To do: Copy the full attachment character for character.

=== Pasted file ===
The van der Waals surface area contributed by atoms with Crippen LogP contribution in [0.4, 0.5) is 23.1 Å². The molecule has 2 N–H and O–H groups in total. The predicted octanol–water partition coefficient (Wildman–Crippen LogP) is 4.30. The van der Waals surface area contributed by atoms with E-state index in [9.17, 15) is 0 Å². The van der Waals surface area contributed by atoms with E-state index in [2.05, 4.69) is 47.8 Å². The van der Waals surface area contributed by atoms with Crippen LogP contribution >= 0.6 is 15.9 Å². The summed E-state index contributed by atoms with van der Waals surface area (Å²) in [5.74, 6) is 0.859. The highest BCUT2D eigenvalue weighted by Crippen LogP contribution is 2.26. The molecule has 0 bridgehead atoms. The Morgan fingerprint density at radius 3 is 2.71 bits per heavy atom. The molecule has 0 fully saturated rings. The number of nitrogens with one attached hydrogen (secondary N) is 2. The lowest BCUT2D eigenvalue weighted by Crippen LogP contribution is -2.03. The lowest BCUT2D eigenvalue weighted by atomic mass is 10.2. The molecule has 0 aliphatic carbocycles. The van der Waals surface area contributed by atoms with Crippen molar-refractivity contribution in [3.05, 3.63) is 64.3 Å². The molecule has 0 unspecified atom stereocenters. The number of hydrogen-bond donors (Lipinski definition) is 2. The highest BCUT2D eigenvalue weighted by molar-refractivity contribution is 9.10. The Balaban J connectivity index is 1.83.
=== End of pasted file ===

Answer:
The van der Waals surface area contributed by atoms with Crippen LogP contribution in [0.4, 0.5) is 23.1 Å². The molecule has 2 N–H and O–H groups in total. The predicted octanol–water partition coefficient (Wildman–Crippen LogP) is 4.30. The van der Waals surface area contributed by atoms with E-state index in [9.17, 15) is 0 Å². The van der Waals surface area contributed by atoms with E-state index in [2.05, 4.69) is 47.8 Å². The van der Waals surface area contributed by atoms with Crippen LogP contribution >= 0.6 is 15.9 Å². The summed E-state index contributed by atoms with van der Waals surface area (Å²) in [5.74, 6) is 0.859. The highest BCUT2D eigenvalue weighted by Crippen LogP contribution is 2.26. The molecule has 0 bridgehead atoms. The Morgan fingerprint density at radius 3 is 2.71 bits per heavy atom. The molecule has 0 fully saturated rings. The number of nitrogens with one attached hydrogen (secondary N) is 2. The lowest BCUT2D eigenvalue weighted by Crippen LogP contribution is -2.03. The lowest BCUT2D eigenvalue weighted by atomic mass is 10.2. The molecule has 0 aliphatic carbocycles. The van der Waals surface area contributed by atoms with Crippen molar-refractivity contribution in [3.05, 3.63) is 64.3 Å². The molecule has 0 unspecified atom stereocenters. The number of hydrogen-bond donors (Lipinski definition) is 2. The highest BCUT2D eigenvalue weighted by molar-refractivity contribution is 9.10. The Balaban J connectivity index is 1.83.